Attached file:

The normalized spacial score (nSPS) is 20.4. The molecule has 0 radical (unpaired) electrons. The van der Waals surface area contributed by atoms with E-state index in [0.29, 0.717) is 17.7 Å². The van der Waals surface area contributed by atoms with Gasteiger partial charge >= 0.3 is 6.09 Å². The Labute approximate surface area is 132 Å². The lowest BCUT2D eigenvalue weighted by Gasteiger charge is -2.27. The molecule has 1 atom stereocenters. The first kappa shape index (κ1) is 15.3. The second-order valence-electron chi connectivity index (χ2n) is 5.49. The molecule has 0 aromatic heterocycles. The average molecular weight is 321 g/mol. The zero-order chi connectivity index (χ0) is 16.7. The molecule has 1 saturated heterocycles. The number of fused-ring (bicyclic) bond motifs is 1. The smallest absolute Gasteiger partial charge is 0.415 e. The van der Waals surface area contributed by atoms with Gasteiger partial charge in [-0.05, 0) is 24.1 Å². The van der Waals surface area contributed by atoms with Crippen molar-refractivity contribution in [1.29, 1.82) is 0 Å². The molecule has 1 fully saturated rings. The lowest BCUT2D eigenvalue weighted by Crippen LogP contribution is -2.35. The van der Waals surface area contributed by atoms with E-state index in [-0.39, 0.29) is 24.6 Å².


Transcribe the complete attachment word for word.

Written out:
The normalized spacial score (nSPS) is 20.4. The molecule has 0 radical (unpaired) electrons. The van der Waals surface area contributed by atoms with E-state index in [0.29, 0.717) is 17.7 Å². The van der Waals surface area contributed by atoms with Gasteiger partial charge >= 0.3 is 6.09 Å². The Labute approximate surface area is 132 Å². The lowest BCUT2D eigenvalue weighted by Gasteiger charge is -2.27. The molecule has 1 atom stereocenters. The first kappa shape index (κ1) is 15.3. The second-order valence-electron chi connectivity index (χ2n) is 5.49. The molecule has 0 aromatic heterocycles. The average molecular weight is 321 g/mol. The zero-order chi connectivity index (χ0) is 16.7. The molecule has 1 saturated heterocycles. The number of fused-ring (bicyclic) bond motifs is 1. The smallest absolute Gasteiger partial charge is 0.415 e. The van der Waals surface area contributed by atoms with Gasteiger partial charge in [-0.05, 0) is 24.1 Å². The van der Waals surface area contributed by atoms with Crippen molar-refractivity contribution in [1.29, 1.82) is 0 Å². The molecule has 1 fully saturated rings. The lowest BCUT2D eigenvalue weighted by Crippen LogP contribution is -2.35. The van der Waals surface area contributed by atoms with E-state index in [-0.39, 0.29) is 24.6 Å².